Posted: September 01, 2013
Escape to Estes Park
The town offers alternatives to typical convention centersBy Tess Ford
Conference time. Please find your welcome packet and nametag at the door. Help yourself to a styrofoam cup of coffee brewed yesterday from a tin drum and let us plow through this.
For many business owners, planning and orchestrating a conference is an inevitable, annual chore. It’s not the sort of event that typically allows for the time, inspiration or budget required to book a less-than-obvious location. A mandatory two or three days of sedated keynote speakers, fiscal planning, professional development – strategery – it’s thrilling stuff.
As rough as business meetings can be, when it is time to slaughter a to-do list, it is best to have some measure of forced togetherness and seclusion. To effectively host a meeting of the minds necessitates a proper space complete with all the modern-day niceties business travelers have come to expect.
As luck would have it, these qualaties are available in a nearby Rocky Mountain setting. Without the distraction of the big(ish) city lights of Denver, being immersed, instead, in the tranquility of the clean wilderness of Rocky Mountain National Park, conference attendees can decompress while coolly slashing through agenda bullets.
The mountain town of Estes Park, founded in 1859, began its first boom when it dawned on founders that the “roll through” can be quite the cash-cow. Cabins and resorts sprang up to cater to travelers who may otherwise have just passed through.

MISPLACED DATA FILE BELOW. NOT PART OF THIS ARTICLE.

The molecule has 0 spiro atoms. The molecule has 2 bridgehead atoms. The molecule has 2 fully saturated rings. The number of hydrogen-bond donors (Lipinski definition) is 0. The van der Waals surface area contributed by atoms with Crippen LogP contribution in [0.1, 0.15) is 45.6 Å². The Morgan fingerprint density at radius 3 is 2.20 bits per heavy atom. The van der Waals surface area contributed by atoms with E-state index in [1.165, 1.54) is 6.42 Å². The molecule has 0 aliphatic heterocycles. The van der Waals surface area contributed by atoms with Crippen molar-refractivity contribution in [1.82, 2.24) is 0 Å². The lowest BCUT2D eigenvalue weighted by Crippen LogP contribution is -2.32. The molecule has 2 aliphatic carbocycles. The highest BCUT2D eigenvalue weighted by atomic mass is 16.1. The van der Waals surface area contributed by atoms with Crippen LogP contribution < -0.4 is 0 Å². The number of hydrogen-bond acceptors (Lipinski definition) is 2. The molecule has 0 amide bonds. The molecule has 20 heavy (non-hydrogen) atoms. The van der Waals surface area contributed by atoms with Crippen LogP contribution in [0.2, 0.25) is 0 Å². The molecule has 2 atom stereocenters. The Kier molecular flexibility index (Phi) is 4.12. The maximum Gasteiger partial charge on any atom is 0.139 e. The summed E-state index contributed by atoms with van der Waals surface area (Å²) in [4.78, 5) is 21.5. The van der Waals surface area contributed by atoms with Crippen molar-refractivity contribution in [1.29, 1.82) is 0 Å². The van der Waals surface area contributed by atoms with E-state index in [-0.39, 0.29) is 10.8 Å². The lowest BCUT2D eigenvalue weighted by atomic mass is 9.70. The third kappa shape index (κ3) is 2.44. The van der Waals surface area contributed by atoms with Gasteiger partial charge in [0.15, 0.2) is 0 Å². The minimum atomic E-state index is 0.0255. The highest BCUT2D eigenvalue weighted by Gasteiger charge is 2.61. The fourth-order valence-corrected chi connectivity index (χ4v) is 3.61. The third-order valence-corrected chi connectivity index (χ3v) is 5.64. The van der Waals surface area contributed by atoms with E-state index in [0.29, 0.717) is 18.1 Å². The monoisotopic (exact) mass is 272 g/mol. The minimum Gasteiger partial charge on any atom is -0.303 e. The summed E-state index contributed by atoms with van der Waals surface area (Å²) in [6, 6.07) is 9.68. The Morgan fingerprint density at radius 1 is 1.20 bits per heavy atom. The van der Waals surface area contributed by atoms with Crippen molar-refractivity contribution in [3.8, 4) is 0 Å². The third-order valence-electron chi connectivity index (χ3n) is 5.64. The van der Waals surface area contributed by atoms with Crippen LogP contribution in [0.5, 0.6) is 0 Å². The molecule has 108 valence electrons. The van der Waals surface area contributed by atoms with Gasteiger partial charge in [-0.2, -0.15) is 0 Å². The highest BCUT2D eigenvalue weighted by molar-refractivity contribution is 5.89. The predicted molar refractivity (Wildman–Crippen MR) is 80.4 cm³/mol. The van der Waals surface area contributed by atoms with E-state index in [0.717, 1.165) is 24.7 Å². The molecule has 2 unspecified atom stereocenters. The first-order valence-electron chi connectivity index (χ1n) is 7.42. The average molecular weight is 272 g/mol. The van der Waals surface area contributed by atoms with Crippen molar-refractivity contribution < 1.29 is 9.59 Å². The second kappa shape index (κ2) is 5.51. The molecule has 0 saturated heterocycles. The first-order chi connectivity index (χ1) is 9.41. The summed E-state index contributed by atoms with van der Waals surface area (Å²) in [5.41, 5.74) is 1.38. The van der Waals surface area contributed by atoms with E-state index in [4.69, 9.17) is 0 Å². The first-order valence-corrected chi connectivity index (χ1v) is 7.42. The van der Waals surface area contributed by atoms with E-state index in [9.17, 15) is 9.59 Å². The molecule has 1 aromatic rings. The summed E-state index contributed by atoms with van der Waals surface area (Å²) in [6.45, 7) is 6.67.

It still proudly serves as the gateway to Rocky Mountain National Park, and so sees much tourism throughout the year. “People come for the national park, but stay for shopping along Elkhorn Avenue and enjoying the town itself,” says Janice Mason of Visit Estes Park.
The strip of shops, restaurants and galleries that stretch along the postcard-appropriate road following the Big Thompson River is a year-round draw for tourists. But business owners may overlook the town as a practical and accessible meeting and conference destination.
The trip from Denver is an “easy 90 minutes,” said Mason, “with no holdups on the highway. Not to knock I-70.” She says the draw to Estes Park is clear: “accessibility.”
The roads to Estes and Rocky Mountain National Park are open even during the worst winter weather, making this short trip possible when other destinations become inaccessible due to highway closures.
“And once you’re here, we are here for the guests,” said Mason, reiterating that Estes Park has and will always be a town that bends over backward to cater to visitors.
Here, where the air is clean and the aspens run amok along the riverbank, conferees have room, physically and mentally. If you are inclined to think past the typical city convention destinations, remember that we Coloradans are often at our best in the hills, on the trails, in the sunshine. To the mountains then!
For meeting organizers looking for a breath of fresh air, without the hassle of traveling too far from DIA, Estes Park offers a host of options:
Estes Park Center at YMCA of the Rockies